What is Socially Responsible Investing?

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  • Written By: Allison Boelcke
  • Edited By: Bronwyn Harris
  • Last Modified Date: 01 September 2019
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Socially responsible investing is a method in which investors use criteria based on the possible ethical or social ramifications of investments to decide what companies to invest in. Traditional investment tends to mostly consider the possible financial gain of particular investments. Advocates of socially responsible investing may simply avoid investing in companies that deal with products or issues they are morally opposed to. They can also purchase mutual bonds or stocks from companies in the hopes of creating what they feel is positive change.

Exclusionary investing is one of the main types of socially responsible investing. Investors may decide to not give money to companies if they don’t agree with their business philosophies. This can be due to the type of products, such as firearms, pornography, or alcohol. Investors may also decide to exclude particular companies if they feel the companies use unfair business practices, such as child labor. Exclusionary investing is based on the notion that refusing to invest in particular companies will make them lose profit and be forced to change.


Activist investing is the other main type of socially responsible investing. Investors who use the approach seek out companies that promote products or issues they politically or morally agree with. They try to help the companies become more powerful and be able to continue their goals. Activist investing can also take the form of investors purchasing stocks of companies they are opposed to in order to become shareholders. Since the investors would become part-owners, they could take part in shareholders meetings and try to change the companies policies from within.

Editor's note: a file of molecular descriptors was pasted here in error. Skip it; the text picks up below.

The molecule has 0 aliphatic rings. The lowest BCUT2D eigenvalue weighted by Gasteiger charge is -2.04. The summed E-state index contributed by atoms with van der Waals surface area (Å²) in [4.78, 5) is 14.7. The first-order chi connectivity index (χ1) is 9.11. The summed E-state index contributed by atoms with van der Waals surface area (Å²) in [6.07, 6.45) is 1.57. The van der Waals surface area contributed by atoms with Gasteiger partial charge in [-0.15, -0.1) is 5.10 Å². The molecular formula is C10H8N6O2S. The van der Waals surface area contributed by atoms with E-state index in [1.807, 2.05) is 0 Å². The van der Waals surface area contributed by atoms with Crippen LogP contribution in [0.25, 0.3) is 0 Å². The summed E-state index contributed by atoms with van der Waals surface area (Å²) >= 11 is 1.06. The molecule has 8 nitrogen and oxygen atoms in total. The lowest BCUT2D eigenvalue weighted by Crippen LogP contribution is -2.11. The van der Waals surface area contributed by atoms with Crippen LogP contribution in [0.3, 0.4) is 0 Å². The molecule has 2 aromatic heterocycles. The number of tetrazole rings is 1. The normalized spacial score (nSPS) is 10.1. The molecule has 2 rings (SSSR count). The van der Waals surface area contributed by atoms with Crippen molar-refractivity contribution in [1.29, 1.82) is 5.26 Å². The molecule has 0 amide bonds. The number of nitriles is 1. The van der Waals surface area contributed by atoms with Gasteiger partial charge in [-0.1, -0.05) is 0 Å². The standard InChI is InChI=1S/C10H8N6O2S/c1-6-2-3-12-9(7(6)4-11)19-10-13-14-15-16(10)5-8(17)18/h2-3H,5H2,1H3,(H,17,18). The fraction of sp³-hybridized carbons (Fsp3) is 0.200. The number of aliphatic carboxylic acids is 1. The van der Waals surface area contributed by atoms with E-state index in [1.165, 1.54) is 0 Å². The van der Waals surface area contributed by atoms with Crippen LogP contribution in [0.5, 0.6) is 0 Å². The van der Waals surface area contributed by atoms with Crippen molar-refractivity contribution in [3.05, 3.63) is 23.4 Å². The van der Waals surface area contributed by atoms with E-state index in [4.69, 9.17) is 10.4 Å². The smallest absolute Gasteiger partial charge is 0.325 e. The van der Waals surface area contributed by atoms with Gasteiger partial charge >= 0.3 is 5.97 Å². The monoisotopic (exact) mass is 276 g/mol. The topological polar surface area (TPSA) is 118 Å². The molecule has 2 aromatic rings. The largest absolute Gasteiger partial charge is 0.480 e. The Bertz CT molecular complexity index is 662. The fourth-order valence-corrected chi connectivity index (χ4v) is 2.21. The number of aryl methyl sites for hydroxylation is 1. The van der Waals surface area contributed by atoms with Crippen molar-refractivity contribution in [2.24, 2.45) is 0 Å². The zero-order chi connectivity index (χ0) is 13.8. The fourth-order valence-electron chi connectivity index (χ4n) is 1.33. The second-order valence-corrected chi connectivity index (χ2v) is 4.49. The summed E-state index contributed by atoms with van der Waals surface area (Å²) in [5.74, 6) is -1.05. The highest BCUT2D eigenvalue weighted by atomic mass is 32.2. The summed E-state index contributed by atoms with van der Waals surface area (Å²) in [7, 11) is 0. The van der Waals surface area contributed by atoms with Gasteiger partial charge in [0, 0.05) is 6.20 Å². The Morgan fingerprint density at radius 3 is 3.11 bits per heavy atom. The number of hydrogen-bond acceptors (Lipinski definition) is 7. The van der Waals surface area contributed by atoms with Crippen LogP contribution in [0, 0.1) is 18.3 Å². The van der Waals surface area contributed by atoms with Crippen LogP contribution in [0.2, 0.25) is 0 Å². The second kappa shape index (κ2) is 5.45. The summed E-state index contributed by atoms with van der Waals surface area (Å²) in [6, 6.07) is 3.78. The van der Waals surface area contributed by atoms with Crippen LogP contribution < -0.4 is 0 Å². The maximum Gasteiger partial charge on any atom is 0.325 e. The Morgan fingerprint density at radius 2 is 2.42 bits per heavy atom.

The process of socially responsible investing begins with an investor reviewing potential companies. He or she looks at company size and policies to decide which methods will be most effective for particular companies. For instance, an investor may decide that using an activist strategy and becoming a shareholder may be more likely to evoke change in smaller corporations.

In addition to purchasing stocks or bonds of companies, an investor can choose to participate in community investment. This type of socially responsible investment involves giving money to a local community investment group. It differs from charitable donation because the group would promise a set interest payout to the investor after an agreed upon period of time. The money in community investment is typically used to fund local projects, such as aiding small businesses or starting assistance projects for low-income clinics.

Critics of the socially responsible investment strategy argue that it is often ineffective. They feel that companies do not lose profits just because some investors don’t invest with them due to moral reasoning. Critics also argue that activist investing takes too long to make even small changes to company business policies.


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